Looking up !
by Paul Smith
Fashion designer Paul Smith creates a colorful, upbeat world shaped by his inquiring eye. Each month, he shares his vision of things. Today, it’s about “looking up!”
In a world filled with images, where people spend so much time staring at the screens on their laptops, tablets and smartphones, and where everyone is a shoot-and-delete photographer, sometimes I wonder whether we’ve lost the art of looking. Really looking, I mean. But in my job that’s still where the inspiration comes from.
My father was a very enthusiastic amateur photographer and I was 11 years old when I was given my first camera. I was lucky enough to be taught by him and his friends at the local camera club in an era when you had to concentrate and compose your shot carefully in the viewfinder, because you weren’t going to see the result until the film was developed. Over the years, that approach trained my eye not just to look but to see.There are all sorts of ways of looking that can give you a better appreciation of the world around you. Looking up is one of them. It’s something you do naturally when you’re in Notre-Dame in Paris, for instance, or admiring the elegant metal-framed skylight above the bar of a hotel in Milan, but it’s worth making a habit of no matter where you are. On Oxford Street in London, for instance, the view at ground level could hardly be more unattractive, thanks to the endless parade of souvenir shops and fast-food outlets serving more than 200 million people a year.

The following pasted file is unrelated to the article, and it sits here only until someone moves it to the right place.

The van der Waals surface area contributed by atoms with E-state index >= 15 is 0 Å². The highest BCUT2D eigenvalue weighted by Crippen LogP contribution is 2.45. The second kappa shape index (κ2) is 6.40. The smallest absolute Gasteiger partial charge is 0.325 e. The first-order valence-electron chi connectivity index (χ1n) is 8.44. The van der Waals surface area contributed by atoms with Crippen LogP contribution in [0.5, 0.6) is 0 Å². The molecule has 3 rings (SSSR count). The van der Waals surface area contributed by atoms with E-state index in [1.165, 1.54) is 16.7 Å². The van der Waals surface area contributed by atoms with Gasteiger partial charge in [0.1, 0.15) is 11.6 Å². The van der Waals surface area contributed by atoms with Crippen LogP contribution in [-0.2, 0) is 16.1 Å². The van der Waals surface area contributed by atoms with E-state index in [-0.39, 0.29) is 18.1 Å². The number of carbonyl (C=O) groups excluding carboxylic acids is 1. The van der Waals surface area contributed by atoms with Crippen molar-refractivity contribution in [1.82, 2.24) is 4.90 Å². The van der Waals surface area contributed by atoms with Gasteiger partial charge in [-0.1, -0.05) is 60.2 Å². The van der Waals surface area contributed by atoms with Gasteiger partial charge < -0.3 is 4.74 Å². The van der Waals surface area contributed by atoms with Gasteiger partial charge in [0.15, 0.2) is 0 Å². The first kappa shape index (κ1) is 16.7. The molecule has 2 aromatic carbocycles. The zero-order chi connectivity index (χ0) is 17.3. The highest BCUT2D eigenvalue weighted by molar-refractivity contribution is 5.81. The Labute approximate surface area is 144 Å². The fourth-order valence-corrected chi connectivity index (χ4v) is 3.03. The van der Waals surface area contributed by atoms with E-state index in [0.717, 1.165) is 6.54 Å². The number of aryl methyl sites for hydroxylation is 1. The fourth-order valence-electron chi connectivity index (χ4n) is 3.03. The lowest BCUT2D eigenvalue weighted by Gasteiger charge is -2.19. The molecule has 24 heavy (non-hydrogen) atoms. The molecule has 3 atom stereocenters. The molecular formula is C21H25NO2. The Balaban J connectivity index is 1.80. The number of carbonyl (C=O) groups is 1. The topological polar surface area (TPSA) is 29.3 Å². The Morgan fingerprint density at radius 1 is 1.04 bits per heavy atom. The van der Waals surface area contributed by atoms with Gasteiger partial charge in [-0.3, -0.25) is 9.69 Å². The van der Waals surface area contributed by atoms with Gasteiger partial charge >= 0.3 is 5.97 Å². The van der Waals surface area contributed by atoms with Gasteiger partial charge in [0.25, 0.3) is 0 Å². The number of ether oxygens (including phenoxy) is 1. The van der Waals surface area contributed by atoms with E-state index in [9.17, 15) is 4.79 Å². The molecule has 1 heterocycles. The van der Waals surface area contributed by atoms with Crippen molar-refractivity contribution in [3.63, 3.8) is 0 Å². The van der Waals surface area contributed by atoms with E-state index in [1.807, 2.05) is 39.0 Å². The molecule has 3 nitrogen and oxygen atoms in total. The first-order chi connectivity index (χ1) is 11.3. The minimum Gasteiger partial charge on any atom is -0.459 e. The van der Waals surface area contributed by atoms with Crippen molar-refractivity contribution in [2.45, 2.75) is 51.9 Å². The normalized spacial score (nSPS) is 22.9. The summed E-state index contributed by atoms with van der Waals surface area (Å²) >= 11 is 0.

Raise your eyes, however, and you might notice something worth seeing. For instance: mounted high up on the wall of the John Lewis department store, there’s a wonderful piece of public art. Installed in 1963, it’s a sculpture in aluminum and steel by the great artist Barbara Hepworth, titled Winged Figure. A few hundred meters along the street, by contrast, above the busy corner with Tottenham Court Road, there’s a faded sign on a wall recently revealed by demolition work. It was painted on brick to advertise the presence of an Italian café called Veglio & Co, established in 1854. The café is long gone, but the sign survives as a reminder of the way immigrants enriched London’s life more than a century and a half ago. So wherever you are, however drab the view at street level might be, just try looking up.
Sir Paul Smith dreamed of longer runways than those found in the fashion world: a bicycle buff, he wanted to become a racing cyclist, but an accident put an end to that. Present today in 70 countries, the designer (born in Beeston in 1946) sets a tone—but not the rules— subscribing to the motto “think global, act local.
© Paul Smith - Jean-Michel Tixier/Talkie Walkie